After-school program to offer new gardening club
BUCKHANNON — Children involved in the Stockert Youth and Community Center’s after-school program will soon learn the importance of gardening and harvesting home-grown fruits and vegetables.
Through the after school program, participants have options on what activities they should do that day, including arts and crafts, science club, gym and more. At the end of the month, gardening club will be added to the list of options.
With assistance and knowledge from the Buckhannon Community Garden officials, SYCC kids will learn the extensive process of planting fruits and vegetables.
“They’re going to be planting seeds in our greenhouse, and then after they get to a certain size, they’re going to take those plants and transplant them to the community garden,” explained SYCC’s director, Debora Brockleman.
Once the plants are transplanted to the community garden, the kids will be able to help maintain the garden throughout the summer.
“They will be able to harvest some of the vegetables for their own families, where they will be able to take (the fruits and vegetables) home with them,” she said.
Brockleman said it’ll be rewarding for the kids to be involved in the whole process of growing a garden — from planting the seeds to harvesting the fruits and gardens.
“So that could be another little aspect that we teach them – you grow this and you harvest it and what you don’t take you can give out to the community — you can donate to the Parish House because they have a need or you could go to the farmer’s market and sell it to the community,” she said.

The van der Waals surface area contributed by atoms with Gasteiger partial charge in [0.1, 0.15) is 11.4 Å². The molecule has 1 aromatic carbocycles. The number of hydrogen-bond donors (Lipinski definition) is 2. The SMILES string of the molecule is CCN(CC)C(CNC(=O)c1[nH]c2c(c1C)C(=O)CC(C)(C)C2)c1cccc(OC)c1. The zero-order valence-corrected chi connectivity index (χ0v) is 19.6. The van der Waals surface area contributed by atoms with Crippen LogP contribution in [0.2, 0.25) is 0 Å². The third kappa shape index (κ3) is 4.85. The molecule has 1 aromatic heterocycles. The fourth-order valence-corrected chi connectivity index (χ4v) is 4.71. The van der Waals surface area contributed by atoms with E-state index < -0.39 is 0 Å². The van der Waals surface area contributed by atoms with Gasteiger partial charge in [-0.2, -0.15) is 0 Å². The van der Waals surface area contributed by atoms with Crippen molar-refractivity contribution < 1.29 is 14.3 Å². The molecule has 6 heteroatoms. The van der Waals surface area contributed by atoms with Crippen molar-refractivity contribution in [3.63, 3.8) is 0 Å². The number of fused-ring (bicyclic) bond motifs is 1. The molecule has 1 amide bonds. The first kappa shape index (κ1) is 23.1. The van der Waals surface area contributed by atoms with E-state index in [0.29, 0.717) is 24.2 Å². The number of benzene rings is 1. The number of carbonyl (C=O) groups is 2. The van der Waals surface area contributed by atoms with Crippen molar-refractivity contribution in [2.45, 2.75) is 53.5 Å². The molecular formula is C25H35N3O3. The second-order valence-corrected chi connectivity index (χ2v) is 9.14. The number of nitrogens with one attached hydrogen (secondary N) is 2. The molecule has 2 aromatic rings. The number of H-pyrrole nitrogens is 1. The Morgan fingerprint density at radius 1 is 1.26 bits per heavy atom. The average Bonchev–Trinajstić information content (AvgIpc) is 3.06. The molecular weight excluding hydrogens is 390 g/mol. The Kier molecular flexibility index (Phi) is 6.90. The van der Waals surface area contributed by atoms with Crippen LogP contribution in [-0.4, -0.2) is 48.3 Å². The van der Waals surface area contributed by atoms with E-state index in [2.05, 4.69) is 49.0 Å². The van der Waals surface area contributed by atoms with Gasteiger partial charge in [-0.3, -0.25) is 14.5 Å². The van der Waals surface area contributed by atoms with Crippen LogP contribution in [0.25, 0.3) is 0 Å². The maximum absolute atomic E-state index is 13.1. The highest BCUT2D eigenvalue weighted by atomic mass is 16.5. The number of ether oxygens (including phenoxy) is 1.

Because many kids have not been introduced to the idea of gardening, Brockleman said she thinks the club will be useful for the participants to know the benefits of having a garden.
“In today’s society, everybody is so busy. Families don’t really plant gardens anymore,” she said. “And we just want to get back to basics, and teach the kids. And maybe what we teach them here, they’ll go home and talk to their parents and maybe get them motivated to plant a small garden.”
Another benefit of the project, Brockleman said, is the kids will see a difference in taste from garden fresh fruits and vegetables compared to store bought.
“Plus it’s economical for the families, especially on a tight budget,” she added. “And they could even learn to plant a small garden with the basics of what they eat every week. I think it would be really great for them.”